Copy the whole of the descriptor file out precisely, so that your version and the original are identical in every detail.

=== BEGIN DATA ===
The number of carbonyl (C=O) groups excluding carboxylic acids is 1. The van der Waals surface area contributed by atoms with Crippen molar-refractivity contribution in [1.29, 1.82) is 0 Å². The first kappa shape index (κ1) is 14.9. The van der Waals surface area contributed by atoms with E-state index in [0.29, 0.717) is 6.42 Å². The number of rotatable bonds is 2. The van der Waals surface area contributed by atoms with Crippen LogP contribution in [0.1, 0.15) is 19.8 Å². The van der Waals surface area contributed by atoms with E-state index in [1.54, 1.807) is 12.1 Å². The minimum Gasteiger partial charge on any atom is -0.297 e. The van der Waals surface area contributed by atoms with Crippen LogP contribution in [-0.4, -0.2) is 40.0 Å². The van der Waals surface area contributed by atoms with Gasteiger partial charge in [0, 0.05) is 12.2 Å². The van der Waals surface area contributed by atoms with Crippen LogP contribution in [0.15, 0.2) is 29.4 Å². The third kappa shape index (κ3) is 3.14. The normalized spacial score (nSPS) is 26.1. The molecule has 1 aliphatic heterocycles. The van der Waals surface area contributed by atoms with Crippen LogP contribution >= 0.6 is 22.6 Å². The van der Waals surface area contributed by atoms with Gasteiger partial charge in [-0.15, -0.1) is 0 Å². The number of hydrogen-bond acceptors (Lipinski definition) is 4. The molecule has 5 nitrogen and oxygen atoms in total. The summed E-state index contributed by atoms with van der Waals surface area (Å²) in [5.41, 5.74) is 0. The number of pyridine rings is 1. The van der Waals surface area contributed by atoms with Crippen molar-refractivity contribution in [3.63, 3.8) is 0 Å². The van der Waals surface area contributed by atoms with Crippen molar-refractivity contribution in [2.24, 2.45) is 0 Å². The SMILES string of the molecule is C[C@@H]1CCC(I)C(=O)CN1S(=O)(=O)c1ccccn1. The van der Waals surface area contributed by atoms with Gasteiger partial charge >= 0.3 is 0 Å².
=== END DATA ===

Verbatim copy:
The number of carbonyl (C=O) groups excluding carboxylic acids is 1. The van der Waals surface area contributed by atoms with Crippen molar-refractivity contribution in [1.29, 1.82) is 0 Å². The first kappa shape index (κ1) is 14.9. The van der Waals surface area contributed by atoms with E-state index in [0.29, 0.717) is 6.42 Å². The number of rotatable bonds is 2. The van der Waals surface area contributed by atoms with Crippen LogP contribution in [0.1, 0.15) is 19.8 Å². The van der Waals surface area contributed by atoms with E-state index in [1.54, 1.807) is 12.1 Å². The minimum Gasteiger partial charge on any atom is -0.297 e. The van der Waals surface area contributed by atoms with Crippen LogP contribution in [-0.4, -0.2) is 40.0 Å². The van der Waals surface area contributed by atoms with Gasteiger partial charge in [0, 0.05) is 12.2 Å². The van der Waals surface area contributed by atoms with Crippen LogP contribution in [0.15, 0.2) is 29.4 Å². The third kappa shape index (κ3) is 3.14. The normalized spacial score (nSPS) is 26.1. The molecule has 1 aliphatic heterocycles. The van der Waals surface area contributed by atoms with Crippen LogP contribution >= 0.6 is 22.6 Å². The van der Waals surface area contributed by atoms with Gasteiger partial charge in [-0.15, -0.1) is 0 Å². The number of hydrogen-bond acceptors (Lipinski definition) is 4. The molecule has 5 nitrogen and oxygen atoms in total. The summed E-state index contributed by atoms with van der Waals surface area (Å²) in [5.41, 5.74) is 0. The number of pyridine rings is 1. The van der Waals surface area contributed by atoms with Crippen molar-refractivity contribution in [3.63, 3.8) is 0 Å². The van der Waals surface area contributed by atoms with Crippen molar-refractivity contribution in [2.24, 2.45) is 0 Å². The SMILES string of the molecule is C[C@@H]1CCC(I)C(=O)CN1S(=O)(=O)c1ccccn1. The van der Waals surface area contributed by atoms with Gasteiger partial charge >= 0.3 is 0 Å².